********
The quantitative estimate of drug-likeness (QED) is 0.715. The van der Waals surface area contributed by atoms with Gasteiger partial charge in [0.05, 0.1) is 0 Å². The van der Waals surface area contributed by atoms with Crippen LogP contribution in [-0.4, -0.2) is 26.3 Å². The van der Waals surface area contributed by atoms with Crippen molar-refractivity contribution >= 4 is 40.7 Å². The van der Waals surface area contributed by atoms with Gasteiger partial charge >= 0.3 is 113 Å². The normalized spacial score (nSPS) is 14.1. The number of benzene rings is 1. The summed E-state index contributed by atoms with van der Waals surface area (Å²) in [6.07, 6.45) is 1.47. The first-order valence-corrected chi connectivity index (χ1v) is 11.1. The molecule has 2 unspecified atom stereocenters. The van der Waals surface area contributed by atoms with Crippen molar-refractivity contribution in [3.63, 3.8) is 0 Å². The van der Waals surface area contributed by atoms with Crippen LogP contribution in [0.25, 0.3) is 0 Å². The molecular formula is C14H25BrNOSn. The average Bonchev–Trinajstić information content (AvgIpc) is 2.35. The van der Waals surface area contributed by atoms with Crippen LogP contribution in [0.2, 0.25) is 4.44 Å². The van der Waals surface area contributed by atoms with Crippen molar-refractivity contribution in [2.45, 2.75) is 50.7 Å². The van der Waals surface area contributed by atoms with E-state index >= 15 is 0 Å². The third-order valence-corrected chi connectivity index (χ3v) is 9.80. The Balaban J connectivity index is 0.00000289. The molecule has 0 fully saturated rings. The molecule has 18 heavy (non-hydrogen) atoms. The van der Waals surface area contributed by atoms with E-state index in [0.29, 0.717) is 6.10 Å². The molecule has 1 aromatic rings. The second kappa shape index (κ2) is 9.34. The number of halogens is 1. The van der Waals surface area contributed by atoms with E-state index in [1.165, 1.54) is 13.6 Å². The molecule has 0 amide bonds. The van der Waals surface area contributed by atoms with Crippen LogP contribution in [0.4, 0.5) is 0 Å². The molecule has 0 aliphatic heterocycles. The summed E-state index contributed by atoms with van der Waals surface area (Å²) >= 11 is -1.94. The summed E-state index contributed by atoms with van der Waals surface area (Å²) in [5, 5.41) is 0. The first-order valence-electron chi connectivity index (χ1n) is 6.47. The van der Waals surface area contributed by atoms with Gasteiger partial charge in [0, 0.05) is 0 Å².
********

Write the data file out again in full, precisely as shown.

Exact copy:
The quantitative estimate of drug-likeness (QED) is 0.715. The van der Waals surface area contributed by atoms with Gasteiger partial charge in [0.05, 0.1) is 0 Å². The van der Waals surface area contributed by atoms with Crippen LogP contribution in [-0.4, -0.2) is 26.3 Å². The van der Waals surface area contributed by atoms with Crippen molar-refractivity contribution >= 4 is 40.7 Å². The van der Waals surface area contributed by atoms with Gasteiger partial charge >= 0.3 is 113 Å². The normalized spacial score (nSPS) is 14.1. The number of benzene rings is 1. The summed E-state index contributed by atoms with van der Waals surface area (Å²) in [6.07, 6.45) is 1.47. The first-order valence-corrected chi connectivity index (χ1v) is 11.1. The molecule has 2 unspecified atom stereocenters. The van der Waals surface area contributed by atoms with Crippen molar-refractivity contribution in [3.63, 3.8) is 0 Å². The van der Waals surface area contributed by atoms with Crippen LogP contribution in [0.25, 0.3) is 0 Å². The molecular formula is C14H25BrNOSn. The average Bonchev–Trinajstić information content (AvgIpc) is 2.35. The van der Waals surface area contributed by atoms with Crippen LogP contribution in [0.2, 0.25) is 4.44 Å². The van der Waals surface area contributed by atoms with Crippen molar-refractivity contribution in [2.45, 2.75) is 50.7 Å². The van der Waals surface area contributed by atoms with E-state index >= 15 is 0 Å². The third-order valence-corrected chi connectivity index (χ3v) is 9.80. The Balaban J connectivity index is 0.00000289. The molecule has 0 fully saturated rings. The molecule has 18 heavy (non-hydrogen) atoms. The van der Waals surface area contributed by atoms with E-state index in [0.29, 0.717) is 6.10 Å². The molecule has 1 aromatic rings. The second kappa shape index (κ2) is 9.34. The number of halogens is 1. The van der Waals surface area contributed by atoms with E-state index in [1.165, 1.54) is 13.6 Å². The molecule has 0 amide bonds. The van der Waals surface area contributed by atoms with Crippen LogP contribution in [0.4, 0.5) is 0 Å². The molecule has 0 aliphatic heterocycles. The summed E-state index contributed by atoms with van der Waals surface area (Å²) >= 11 is -1.94. The summed E-state index contributed by atoms with van der Waals surface area (Å²) in [5, 5.41) is 0. The first-order valence-electron chi connectivity index (χ1n) is 6.47. The van der Waals surface area contributed by atoms with Gasteiger partial charge in [0, 0.05) is 0 Å².